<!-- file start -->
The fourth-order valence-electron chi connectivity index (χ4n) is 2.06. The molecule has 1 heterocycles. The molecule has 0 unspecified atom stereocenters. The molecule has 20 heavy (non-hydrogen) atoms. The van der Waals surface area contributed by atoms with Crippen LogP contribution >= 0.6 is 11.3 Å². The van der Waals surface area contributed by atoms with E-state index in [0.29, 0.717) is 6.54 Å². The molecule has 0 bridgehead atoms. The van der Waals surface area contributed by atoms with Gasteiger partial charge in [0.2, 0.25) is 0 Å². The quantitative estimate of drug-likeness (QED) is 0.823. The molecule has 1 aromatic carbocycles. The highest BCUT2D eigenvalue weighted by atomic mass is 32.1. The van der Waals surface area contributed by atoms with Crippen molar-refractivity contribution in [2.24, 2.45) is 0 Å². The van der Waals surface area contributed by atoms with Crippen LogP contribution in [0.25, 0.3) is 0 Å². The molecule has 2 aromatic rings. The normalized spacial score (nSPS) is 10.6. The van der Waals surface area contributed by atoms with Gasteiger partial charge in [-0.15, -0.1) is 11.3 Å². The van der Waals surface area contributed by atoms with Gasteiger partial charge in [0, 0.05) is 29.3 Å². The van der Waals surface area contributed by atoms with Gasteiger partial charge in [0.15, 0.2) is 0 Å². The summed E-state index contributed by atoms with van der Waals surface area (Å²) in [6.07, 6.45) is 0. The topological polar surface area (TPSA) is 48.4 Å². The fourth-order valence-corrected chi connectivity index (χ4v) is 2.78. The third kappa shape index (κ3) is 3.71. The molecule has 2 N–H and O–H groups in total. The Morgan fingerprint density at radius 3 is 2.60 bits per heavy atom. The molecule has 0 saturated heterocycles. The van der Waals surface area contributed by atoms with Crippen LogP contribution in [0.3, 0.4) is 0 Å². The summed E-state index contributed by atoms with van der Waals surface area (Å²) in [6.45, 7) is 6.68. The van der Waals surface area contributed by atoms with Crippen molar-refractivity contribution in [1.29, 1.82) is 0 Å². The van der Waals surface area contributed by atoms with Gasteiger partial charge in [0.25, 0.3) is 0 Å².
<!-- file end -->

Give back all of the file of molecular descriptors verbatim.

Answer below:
The fourth-order valence-electron chi connectivity index (χ4n) is 2.06. The molecule has 1 heterocycles. The molecule has 0 unspecified atom stereocenters. The molecule has 20 heavy (non-hydrogen) atoms. The van der Waals surface area contributed by atoms with Crippen LogP contribution >= 0.6 is 11.3 Å². The van der Waals surface area contributed by atoms with E-state index in [0.29, 0.717) is 6.54 Å². The molecule has 0 bridgehead atoms. The van der Waals surface area contributed by atoms with Gasteiger partial charge in [0.2, 0.25) is 0 Å². The quantitative estimate of drug-likeness (QED) is 0.823. The molecule has 1 aromatic carbocycles. The highest BCUT2D eigenvalue weighted by atomic mass is 32.1. The van der Waals surface area contributed by atoms with Crippen molar-refractivity contribution in [2.24, 2.45) is 0 Å². The van der Waals surface area contributed by atoms with Crippen LogP contribution in [0.25, 0.3) is 0 Å². The molecule has 2 aromatic rings. The normalized spacial score (nSPS) is 10.6. The van der Waals surface area contributed by atoms with Gasteiger partial charge in [-0.15, -0.1) is 11.3 Å². The van der Waals surface area contributed by atoms with Gasteiger partial charge in [0, 0.05) is 29.3 Å². The van der Waals surface area contributed by atoms with Gasteiger partial charge in [0.15, 0.2) is 0 Å². The summed E-state index contributed by atoms with van der Waals surface area (Å²) in [6.07, 6.45) is 0. The topological polar surface area (TPSA) is 48.4 Å². The fourth-order valence-corrected chi connectivity index (χ4v) is 2.78. The third kappa shape index (κ3) is 3.71. The molecule has 2 N–H and O–H groups in total. The Morgan fingerprint density at radius 3 is 2.60 bits per heavy atom. The molecule has 0 saturated heterocycles. The van der Waals surface area contributed by atoms with Crippen LogP contribution in [0.3, 0.4) is 0 Å². The summed E-state index contributed by atoms with van der Waals surface area (Å²) in [6.45, 7) is 6.68. The van der Waals surface area contributed by atoms with Crippen molar-refractivity contribution in [1.29, 1.82) is 0 Å². The van der Waals surface area contributed by atoms with Gasteiger partial charge in [0.25, 0.3) is 0 Å².